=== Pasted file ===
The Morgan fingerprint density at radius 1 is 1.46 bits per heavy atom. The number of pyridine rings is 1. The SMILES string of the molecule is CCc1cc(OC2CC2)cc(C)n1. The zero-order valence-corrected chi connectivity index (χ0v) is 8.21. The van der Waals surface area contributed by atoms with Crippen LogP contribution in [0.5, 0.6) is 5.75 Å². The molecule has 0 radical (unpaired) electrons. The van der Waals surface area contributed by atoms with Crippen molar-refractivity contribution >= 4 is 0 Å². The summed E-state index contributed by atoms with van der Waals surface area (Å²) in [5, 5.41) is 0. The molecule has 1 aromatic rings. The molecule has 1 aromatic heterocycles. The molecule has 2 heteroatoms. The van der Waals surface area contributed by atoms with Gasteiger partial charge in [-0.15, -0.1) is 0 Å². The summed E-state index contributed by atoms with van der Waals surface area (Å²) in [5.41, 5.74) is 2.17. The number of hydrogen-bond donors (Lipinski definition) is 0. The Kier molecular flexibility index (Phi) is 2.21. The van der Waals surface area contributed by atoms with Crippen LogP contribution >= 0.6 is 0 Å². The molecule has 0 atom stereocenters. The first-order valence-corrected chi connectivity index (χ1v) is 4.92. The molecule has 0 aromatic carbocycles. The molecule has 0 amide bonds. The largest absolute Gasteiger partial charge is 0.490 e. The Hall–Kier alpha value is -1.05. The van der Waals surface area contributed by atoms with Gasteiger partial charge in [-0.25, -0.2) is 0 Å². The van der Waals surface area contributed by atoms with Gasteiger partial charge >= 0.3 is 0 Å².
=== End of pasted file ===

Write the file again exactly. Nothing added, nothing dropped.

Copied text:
The Morgan fingerprint density at radius 1 is 1.46 bits per heavy atom. The number of pyridine rings is 1. The SMILES string of the molecule is CCc1cc(OC2CC2)cc(C)n1. The zero-order valence-corrected chi connectivity index (χ0v) is 8.21. The van der Waals surface area contributed by atoms with Crippen LogP contribution in [0.5, 0.6) is 5.75 Å². The molecule has 0 radical (unpaired) electrons. The van der Waals surface area contributed by atoms with Crippen molar-refractivity contribution >= 4 is 0 Å². The summed E-state index contributed by atoms with van der Waals surface area (Å²) in [5, 5.41) is 0. The molecule has 1 aromatic rings. The molecule has 1 aromatic heterocycles. The molecule has 2 heteroatoms. The van der Waals surface area contributed by atoms with Gasteiger partial charge in [-0.15, -0.1) is 0 Å². The summed E-state index contributed by atoms with van der Waals surface area (Å²) in [5.41, 5.74) is 2.17. The number of hydrogen-bond donors (Lipinski definition) is 0. The Kier molecular flexibility index (Phi) is 2.21. The van der Waals surface area contributed by atoms with Crippen LogP contribution >= 0.6 is 0 Å². The molecule has 0 atom stereocenters. The first-order valence-corrected chi connectivity index (χ1v) is 4.92. The molecule has 0 aromatic carbocycles. The molecule has 0 amide bonds. The largest absolute Gasteiger partial charge is 0.490 e. The Hall–Kier alpha value is -1.05. The van der Waals surface area contributed by atoms with Gasteiger partial charge in [-0.25, -0.2) is 0 Å². The van der Waals surface area contributed by atoms with Gasteiger partial charge >= 0.3 is 0 Å².